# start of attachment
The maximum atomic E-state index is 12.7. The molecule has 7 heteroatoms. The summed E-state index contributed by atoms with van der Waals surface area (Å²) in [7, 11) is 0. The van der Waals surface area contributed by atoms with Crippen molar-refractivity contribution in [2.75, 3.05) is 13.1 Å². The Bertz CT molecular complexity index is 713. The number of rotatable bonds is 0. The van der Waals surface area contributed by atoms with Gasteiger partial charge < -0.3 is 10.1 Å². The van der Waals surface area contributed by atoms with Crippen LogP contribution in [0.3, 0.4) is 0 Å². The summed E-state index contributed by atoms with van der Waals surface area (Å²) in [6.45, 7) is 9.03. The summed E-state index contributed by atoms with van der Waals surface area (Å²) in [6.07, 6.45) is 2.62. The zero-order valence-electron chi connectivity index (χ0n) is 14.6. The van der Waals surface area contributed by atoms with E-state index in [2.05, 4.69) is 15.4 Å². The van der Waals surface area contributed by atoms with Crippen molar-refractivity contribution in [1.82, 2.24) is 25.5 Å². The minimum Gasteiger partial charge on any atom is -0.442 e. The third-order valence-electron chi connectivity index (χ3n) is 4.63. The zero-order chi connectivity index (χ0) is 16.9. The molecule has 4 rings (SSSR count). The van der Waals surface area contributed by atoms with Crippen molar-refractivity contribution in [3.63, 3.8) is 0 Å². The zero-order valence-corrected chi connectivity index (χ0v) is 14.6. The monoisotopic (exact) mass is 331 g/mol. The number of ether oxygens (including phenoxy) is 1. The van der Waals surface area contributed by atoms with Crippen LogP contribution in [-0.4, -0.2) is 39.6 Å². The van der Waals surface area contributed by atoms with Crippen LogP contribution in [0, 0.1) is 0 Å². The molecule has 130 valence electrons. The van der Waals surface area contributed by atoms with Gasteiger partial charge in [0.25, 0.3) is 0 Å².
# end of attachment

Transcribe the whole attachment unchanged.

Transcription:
The maximum atomic E-state index is 12.7. The molecule has 7 heteroatoms. The summed E-state index contributed by atoms with van der Waals surface area (Å²) in [7, 11) is 0. The van der Waals surface area contributed by atoms with Crippen molar-refractivity contribution in [2.75, 3.05) is 13.1 Å². The Bertz CT molecular complexity index is 713. The number of rotatable bonds is 0. The van der Waals surface area contributed by atoms with Gasteiger partial charge < -0.3 is 10.1 Å². The van der Waals surface area contributed by atoms with Crippen LogP contribution in [0.3, 0.4) is 0 Å². The summed E-state index contributed by atoms with van der Waals surface area (Å²) in [6.45, 7) is 9.03. The summed E-state index contributed by atoms with van der Waals surface area (Å²) in [6.07, 6.45) is 2.62. The zero-order valence-electron chi connectivity index (χ0n) is 14.6. The van der Waals surface area contributed by atoms with E-state index in [2.05, 4.69) is 15.4 Å². The van der Waals surface area contributed by atoms with Crippen molar-refractivity contribution in [1.82, 2.24) is 25.5 Å². The minimum Gasteiger partial charge on any atom is -0.442 e. The third-order valence-electron chi connectivity index (χ3n) is 4.63. The zero-order chi connectivity index (χ0) is 16.9. The molecule has 4 rings (SSSR count). The van der Waals surface area contributed by atoms with Crippen molar-refractivity contribution in [3.63, 3.8) is 0 Å². The zero-order valence-corrected chi connectivity index (χ0v) is 14.6. The monoisotopic (exact) mass is 331 g/mol. The number of ether oxygens (including phenoxy) is 1. The van der Waals surface area contributed by atoms with Crippen LogP contribution in [-0.4, -0.2) is 39.6 Å². The van der Waals surface area contributed by atoms with Crippen LogP contribution in [0, 0.1) is 0 Å². The molecule has 130 valence electrons. The van der Waals surface area contributed by atoms with Gasteiger partial charge in [0.25, 0.3) is 0 Å².